McGill project awarded $1.7 million to mitigate housing crisis and climate change

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Project will retrofit existing buildings to increase resilience, reduce emissions and unnecessary demolitions

As Canada faces the dual challenges of contending with a housing crisis at the same time as facing the impacts of severe climate change, the need to find innovative and practical solutions remains one of the nation’s highest priorities. McGill’s Professor Daniele Malomo was recently awarded $1.7 million by the Canada Mortgage and Housing Corporation (CMHC) for a proposed solution that addresses both problems.

An Assistant Professor of Structural Engineering, Professor Malomo’s target is to retrofit low-rise unreinforced masonry structures using modularly designed timber panels that will not only add insulating benefits but will also improve their structural capacity. During preliminary experiments conducted in summer 2023, thermal testing has shown that the retrofit can improve the insulating performance of these buildings by 400% - a major improvement that can promote significant reduction in the carbon footprint. Structural testing of the proposed retrofit revealed an increase in after-cracking lateral displacement of 100 times - this will contribute to save lives in case of earthquakes or other natural hazards, contributing also to making existing buildings compliant with current codes.

Innovative and sustainable retrofit solutions

"Our retrofit solution aims to facilitate the reuse and conversion into housing of Eastern Canada’s existing masonry buildings in a sustainable, affordable and scalable manner, increasing both energy and life-safety building performance," said Professor Malomo. "Reusing under-utilized or vacant existing buildings is the fastest and most effective option available, and these funds from CMHC will help us making it an even more attractive solution."

In addition to its performance improvements, using timber as a base retrofit material is more affordable than steel, concrete or textile. It is also easier to install and remove and can be done while occupants remain in residence. The proposal focuses on the densely populated urban centres of Eastern Canada, a low-to-moderate seismicity zone where 61% of the national population resides.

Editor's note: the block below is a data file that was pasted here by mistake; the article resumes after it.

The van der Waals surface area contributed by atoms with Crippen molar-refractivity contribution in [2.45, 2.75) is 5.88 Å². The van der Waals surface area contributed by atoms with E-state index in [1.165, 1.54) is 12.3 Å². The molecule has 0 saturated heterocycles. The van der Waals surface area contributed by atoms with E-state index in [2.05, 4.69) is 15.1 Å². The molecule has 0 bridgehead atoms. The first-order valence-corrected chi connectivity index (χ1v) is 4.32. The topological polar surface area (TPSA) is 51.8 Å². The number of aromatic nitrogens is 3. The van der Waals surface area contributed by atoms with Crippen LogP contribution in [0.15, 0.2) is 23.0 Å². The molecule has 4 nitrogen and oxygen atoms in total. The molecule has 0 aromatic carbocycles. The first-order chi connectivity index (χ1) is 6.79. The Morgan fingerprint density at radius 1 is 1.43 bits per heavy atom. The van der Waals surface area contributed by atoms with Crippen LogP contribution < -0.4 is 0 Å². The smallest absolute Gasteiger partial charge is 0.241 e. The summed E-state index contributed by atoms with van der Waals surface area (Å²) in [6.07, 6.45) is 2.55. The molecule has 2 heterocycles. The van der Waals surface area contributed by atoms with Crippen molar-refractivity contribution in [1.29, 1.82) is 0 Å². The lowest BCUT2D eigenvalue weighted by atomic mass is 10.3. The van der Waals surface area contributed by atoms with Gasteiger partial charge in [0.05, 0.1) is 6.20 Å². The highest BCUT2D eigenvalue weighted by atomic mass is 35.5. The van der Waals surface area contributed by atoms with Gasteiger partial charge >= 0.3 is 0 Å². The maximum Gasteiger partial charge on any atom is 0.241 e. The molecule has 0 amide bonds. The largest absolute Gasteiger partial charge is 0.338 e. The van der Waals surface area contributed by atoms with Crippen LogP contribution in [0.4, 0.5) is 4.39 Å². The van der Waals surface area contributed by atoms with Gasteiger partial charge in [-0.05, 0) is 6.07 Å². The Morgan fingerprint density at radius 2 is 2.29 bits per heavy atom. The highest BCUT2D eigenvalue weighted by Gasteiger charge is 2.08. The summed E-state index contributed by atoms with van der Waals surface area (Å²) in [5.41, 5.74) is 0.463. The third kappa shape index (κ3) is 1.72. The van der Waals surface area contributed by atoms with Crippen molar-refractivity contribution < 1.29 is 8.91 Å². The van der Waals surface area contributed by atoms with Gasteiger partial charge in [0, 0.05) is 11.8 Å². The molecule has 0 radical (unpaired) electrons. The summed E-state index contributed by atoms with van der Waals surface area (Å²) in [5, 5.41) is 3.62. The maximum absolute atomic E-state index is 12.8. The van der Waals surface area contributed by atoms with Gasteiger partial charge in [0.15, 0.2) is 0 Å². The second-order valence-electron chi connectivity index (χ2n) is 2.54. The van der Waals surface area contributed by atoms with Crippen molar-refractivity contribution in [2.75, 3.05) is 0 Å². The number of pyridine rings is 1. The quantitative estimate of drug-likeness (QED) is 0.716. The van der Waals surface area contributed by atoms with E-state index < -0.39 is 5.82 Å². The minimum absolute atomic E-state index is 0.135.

New hope for 3,000 vacant Montreal buildings

When applied at scale, this system has the potential to increase the rate and volume at which these buildings are converted for residential use. This strategy saves energy by making use of existing buildings while expanding options for housing in cities and supporting the economic viability of Eastern Canada’s urban centers. In the city of Montreal alone, some 3,000 buildings are vacant, and could potentially be retrofit using this method, thereby expanding available housing stock and avoiding the costs associated with demolition and replacement construction.

Professor Malomo has assembled a team of researchers from the University of California ÜBerkeley), Carleton University, and the University of Toronto, as well as various industrial partners, to ensure that the project moves forward toward practical application. The City of Montreal (Service de la gestion et de la planification des immeubles, SGPI, directed by Ing. François Buteau) is also a supporting partner, enabling the team to collect key data on existing masonry structures typical of Eastern Canada.

Multi-round competition nears conclusion

The Housing Supply Challenge is a $300 million, multi-round funding competition launched by the CMHC in December 2022 to offer an opportunity for innovators to present disruptive solutions that can effect change. The Building for the Future is the 4 Round in the competition, with the 5 and final round set to open later this year. The Challenge is part of Impact Canada and is led by the CMHC, in collaboration with the Impact and Innovation Unit in the Privy Council Office and Infrastructure Canada.

Photo caption (from left): McGill research team members Dr. Bill Cook (project engineer), Jiadaren Liu (postdoctoral researcher), Prof. Daniele Malomo (principal investigator), Moustafa El-Assaly (PhD candidate), and Wendy Garcia Mendez (PhD candidate) at the McGill Jamieson Lab, in front of an unreinforced masonry wall tested before retrofit application.

McGill’s commitment to sustainability reaches back several decades and spans scales from local to global. The sustainability declarations that we have signed affirm our role in helping to shape a future where people and the planet can flourish.